A new book about the 1991 confirmation of Supreme Court Justice Clarence Thomas says that the Senate Judiciary Committee deliberately avoided following up on additional evidence that Thomas may have lied when he denied allegations of sexual harassment.

The book, titled "Strange Justice: The Selling of Clarence Thomas," and written by two Wall Street Journal reporters, describes the committee as awkwardly and only half-heartedly pursuing the truth of harassment charges made in testimony by law professor Anita F. Hill. It portrays individual senators as stymied by a lack of committee leadership, political fears and their own alleged personal indiscretions.

Showing Thomas as a man who talked crudely about sex and propositioned female co-workers, the book calls into question his denials to the committee. It uses statements from Thomas's friends and associates from his college years through his nomination to the court by then-President George Bush to show that he had a long-held, active interest in pornography.

Written by Jane Mayer and Jill Abramson, the book published yesterday already has contributed to the ideological and factual debate that began with the hearings three years ago. A book published last year, "The Real Anita Hill: The Untold Story," by David Brock, contended that Hill lied in her Judiciary Committee testimony. Brock was attacked by liberals and harshly reviewed in a lengthy article in the New Yorker by Mayer and Abramson. {Mayer is married to Washington Post National Editor William B. Hamilton}

Sen. John C. Danforth (R-Mo.), who was Thomas's chief Senate sponsor, published his own account of Thomas's confirmation hearings, titled "Resurrection." It contends that Thomas believed his opponents would have stopped at nothing -- including fabricated stories -- to derail his nomination.

The new book has received extensive publicity, including lengthy treatment last night on ABC's "Turning Point" and "Nightline." Danforth and other Thomas supporters have sought equal time in the media to counter the version of events presented by Mayer and Abramson.

Thomas declined to comment yesterday on the new book. His longtime friend and colleague, Armstrong Williams, said, "There is nothing new in the book. It's he said, she said, they said. Unless there was an eyewitness there, no one knows what happened" between Thomas and Hill.

The book introduces new people who might have corroborated parts of Hill's allegations if they had testified. "Strange Justice" says, "If Thomas did lie under oath, as the preponderance of the evidence suggests, then his performance, and that of the Senate in confirming him, raises fundamental questions about the political process that placed him on the court."

"I could have brought in the pornography stuff," Judiciary Committee Chairman Joseph R. Biden Jr. (D-Del.) is quoted as saying. "I could have decimated {Thomas} with that. I could have raised it with more legitimacy than what the Republicans were doing. But it would have been impossible at that point to further postpone the hearings for more investigation into his patterns of behavior ... and it would have been wrong."

Biden said he was trying to be fair to the nominee and to respect his privacy.

Williams, who was a confidential assistant to Thomas in the mid-1980s when Thomas was chairman of the EEOC, said of the report of Thomas's interest in pornography: "That's his private life. He never discussed {pornography} with me." Williams said that once when Williams was about to purchase a Penthouse magazine, Thomas stopped him, saying, "that's garbage."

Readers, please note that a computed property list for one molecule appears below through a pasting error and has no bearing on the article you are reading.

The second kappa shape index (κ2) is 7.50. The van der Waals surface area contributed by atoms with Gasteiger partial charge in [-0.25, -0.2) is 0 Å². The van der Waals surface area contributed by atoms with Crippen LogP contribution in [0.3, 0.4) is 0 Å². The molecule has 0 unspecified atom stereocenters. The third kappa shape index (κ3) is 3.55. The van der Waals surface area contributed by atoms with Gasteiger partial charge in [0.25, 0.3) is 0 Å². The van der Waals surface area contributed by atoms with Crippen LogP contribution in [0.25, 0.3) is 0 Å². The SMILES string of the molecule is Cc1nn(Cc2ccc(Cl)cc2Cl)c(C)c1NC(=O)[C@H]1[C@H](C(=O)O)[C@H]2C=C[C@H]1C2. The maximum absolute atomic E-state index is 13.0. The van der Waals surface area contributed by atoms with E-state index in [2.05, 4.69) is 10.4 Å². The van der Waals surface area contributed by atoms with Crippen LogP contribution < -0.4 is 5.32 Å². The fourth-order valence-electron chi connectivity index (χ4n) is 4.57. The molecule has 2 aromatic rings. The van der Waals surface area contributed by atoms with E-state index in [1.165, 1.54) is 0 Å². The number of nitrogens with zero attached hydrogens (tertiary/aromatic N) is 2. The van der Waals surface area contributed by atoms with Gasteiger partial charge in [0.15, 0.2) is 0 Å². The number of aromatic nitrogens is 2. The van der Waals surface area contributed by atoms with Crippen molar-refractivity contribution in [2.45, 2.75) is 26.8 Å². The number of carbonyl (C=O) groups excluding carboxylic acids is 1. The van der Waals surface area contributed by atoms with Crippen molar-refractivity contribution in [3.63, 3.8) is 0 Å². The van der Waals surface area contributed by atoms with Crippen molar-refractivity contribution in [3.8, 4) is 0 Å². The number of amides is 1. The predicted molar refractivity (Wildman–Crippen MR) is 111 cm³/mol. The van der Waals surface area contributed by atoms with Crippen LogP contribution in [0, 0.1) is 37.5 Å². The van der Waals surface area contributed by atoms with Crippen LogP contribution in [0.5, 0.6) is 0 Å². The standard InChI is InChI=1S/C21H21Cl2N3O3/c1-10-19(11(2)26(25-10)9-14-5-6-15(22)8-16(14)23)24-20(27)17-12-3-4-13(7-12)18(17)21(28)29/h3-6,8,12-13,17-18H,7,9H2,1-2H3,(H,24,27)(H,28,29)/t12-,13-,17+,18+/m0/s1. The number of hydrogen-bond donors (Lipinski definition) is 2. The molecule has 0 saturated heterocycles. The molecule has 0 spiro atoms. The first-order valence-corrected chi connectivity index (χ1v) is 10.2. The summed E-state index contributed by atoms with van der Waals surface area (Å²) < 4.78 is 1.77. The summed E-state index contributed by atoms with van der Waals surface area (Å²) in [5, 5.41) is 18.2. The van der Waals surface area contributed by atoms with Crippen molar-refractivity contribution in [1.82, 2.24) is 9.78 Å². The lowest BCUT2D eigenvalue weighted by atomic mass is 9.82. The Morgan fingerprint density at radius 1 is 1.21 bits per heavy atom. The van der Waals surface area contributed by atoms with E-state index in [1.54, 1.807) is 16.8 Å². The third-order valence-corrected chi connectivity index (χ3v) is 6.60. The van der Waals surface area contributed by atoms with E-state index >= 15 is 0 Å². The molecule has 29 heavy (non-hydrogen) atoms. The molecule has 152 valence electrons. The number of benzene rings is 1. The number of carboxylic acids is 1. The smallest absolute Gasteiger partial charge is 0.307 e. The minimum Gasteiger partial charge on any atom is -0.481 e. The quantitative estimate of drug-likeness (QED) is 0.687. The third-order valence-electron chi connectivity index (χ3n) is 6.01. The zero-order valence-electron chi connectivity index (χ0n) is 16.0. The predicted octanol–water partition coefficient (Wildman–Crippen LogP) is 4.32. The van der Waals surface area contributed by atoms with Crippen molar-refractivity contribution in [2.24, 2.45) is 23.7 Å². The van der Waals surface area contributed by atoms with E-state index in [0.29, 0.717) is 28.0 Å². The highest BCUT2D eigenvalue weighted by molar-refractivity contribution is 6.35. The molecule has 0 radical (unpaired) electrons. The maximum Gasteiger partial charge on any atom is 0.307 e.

"Strange Justice" uses statements from Thomas's friends and associates to undermine Thomas's testimony that he never talked dirty with Hill.

The authors, after interviewing acquaintances as far back as his college years at Holy Cross, report that he often recounted sexually explicit films in lurid detail. Kaye Savage, a former colleague, reports that the walls of his bachelor apartment were covered with Playboy nude centerfolds. The owner of a video store near the EEOC said Thomas was a regular customer for pornographic movies.

During Thomas's confirmation hearings, four witnesses testified to corroborate Hill's testimony. The book also contains a fifth corroborating witness for Hill's personal account. Bradley Mims, a friend of Hill's in the early 1980s, said she had been upset by Thomas's lewd talk.

The book details the previously reported sexual harassment allegations of three other former Thomas employees: Angela Wright, who says Thomas talked to her about her breasts and legs; Rose Jourdain, who corroborates Wright's story; and Sukari Hardnett, who said there was a "sexual dimension to Thomas's treatment of women at the EEOC."

Hill had offered the Judiciary Committee graphic testimony, including that Thomas had once picked up a soda can and said, "Who has put pubic hair on my Coke?" Thomas denied that he said or ever would have made such a comment.

In the book, two former EEOC officials say they had heard rumors about Thomas making that remark. Neither had personally heard it.

Committee members agreed not to pursue Thomas's personal interest in pornography and decided not to call women who had come forward to support some parts of Hill's testimony.

As the new book and other reports have made clear, the committee members were viciously partisan over the Thomas nomination, with each side trying to discredit the other's witnesses. They decided, despite some misgivings, to close the hearings, shed themselves of the matter and put Thomas's nomination to a vote of the full Senate. He was confirmed by a 52 to 48 vote, the closest for a nominee this century.